Sony Ericsson Aino
The must-have PS3 accessory?
Touchscreen functions are restricted though. For instance, with music playback, using the touch interface you can choose to play newly added tracks, albums and playlists, or resume something you’ve paused. For other tasks such as listen to all tracks by an artist, choose a particular track, or add to a playlist you have to slide the phone open and use the standard Sony Ericsson interface.
A bit on the bulky side
Furthermore, it wasn’t exactly obvious where to tap or stroke the screen to get out of submenus. Just dabbing away from icons doesn’t do it – you have to stroke the minimised main icons row. You get used to it, but it’s far from intuitive. But the real problem with this semi-touchscreen system is you want more touch control than offered. When web browsing it’s easy to assume you can sweep around the screen, pinch to zoom, tap on links and suchlike, but you’re stuck with the navpad to move around, so you need the slide open.
Close the slide mid-browse and, abruptly, you are taken back to the closed position home screen‚ the one with the arrow graphic that lets you access those media capabilities. Thank goodness for the redeeming feature of an accelerometer which – with Web browsing as in some other applications – flips the screen into wide mode as you turn the phone in your hand.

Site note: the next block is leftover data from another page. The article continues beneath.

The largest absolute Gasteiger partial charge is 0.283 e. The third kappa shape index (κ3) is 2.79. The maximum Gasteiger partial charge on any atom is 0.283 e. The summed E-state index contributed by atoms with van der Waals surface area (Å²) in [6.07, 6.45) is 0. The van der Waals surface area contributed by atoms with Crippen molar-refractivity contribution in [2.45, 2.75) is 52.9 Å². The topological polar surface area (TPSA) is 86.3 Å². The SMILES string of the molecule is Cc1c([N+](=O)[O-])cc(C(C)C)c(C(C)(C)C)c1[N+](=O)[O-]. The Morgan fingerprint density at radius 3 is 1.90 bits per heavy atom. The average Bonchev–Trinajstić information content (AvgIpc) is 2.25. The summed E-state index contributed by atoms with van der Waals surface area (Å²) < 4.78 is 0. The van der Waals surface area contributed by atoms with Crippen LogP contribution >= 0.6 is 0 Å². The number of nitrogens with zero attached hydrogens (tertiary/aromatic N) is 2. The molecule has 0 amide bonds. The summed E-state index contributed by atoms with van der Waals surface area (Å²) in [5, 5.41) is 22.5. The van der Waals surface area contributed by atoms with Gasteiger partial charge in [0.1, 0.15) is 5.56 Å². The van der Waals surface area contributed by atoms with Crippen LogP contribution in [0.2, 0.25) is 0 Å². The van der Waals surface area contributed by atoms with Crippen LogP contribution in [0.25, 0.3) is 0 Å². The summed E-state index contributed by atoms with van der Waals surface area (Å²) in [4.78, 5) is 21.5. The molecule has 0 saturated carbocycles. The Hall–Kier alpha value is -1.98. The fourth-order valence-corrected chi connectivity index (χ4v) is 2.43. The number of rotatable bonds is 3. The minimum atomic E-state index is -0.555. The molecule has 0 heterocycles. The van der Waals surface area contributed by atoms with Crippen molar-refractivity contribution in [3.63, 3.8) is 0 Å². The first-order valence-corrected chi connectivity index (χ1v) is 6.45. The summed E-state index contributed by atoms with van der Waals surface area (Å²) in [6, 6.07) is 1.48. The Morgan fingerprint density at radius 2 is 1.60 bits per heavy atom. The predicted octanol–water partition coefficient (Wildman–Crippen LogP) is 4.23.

On the plus side, movie playback is vibrant and with good sound quality. Sony Ericsson’s Media Go software converts it and video on the fly. You can, incidentally, connect with this application to either a wired link or with Wi-Fi. If you’ve movies in mind, there’s 55MB on board and an 8GB micro SD card included. Yes, micro SD. Sony Ericsson has, at last, abandoned its Memory Stick Micro.
You get a bundled Bluetooth headset. It is a rather large beastie with multiple flashing lights and you are cajoled into using it because the provided earbuds have a 3.5mm connector to link them to the Bluetooth receiver but there is no 3.5mm connector on the handset. We also tested a headset using the standard horrible Sony Ericsson proprietary connector, which worked fine. The Bluetooth headset is paired by default and ours connected as soon as we switched it on.
Open in the hand, the phone lacks balance
The headset charges from the docking cradle and this is also what you use to link to a PC. The Aino sits sideways on and the arrangement looks rather cool. There’s a huge amount of software crammed into the Aino, though like the GPS using tracker app and NearMe we’ve seen much of it on other Sony Ericsson handsets.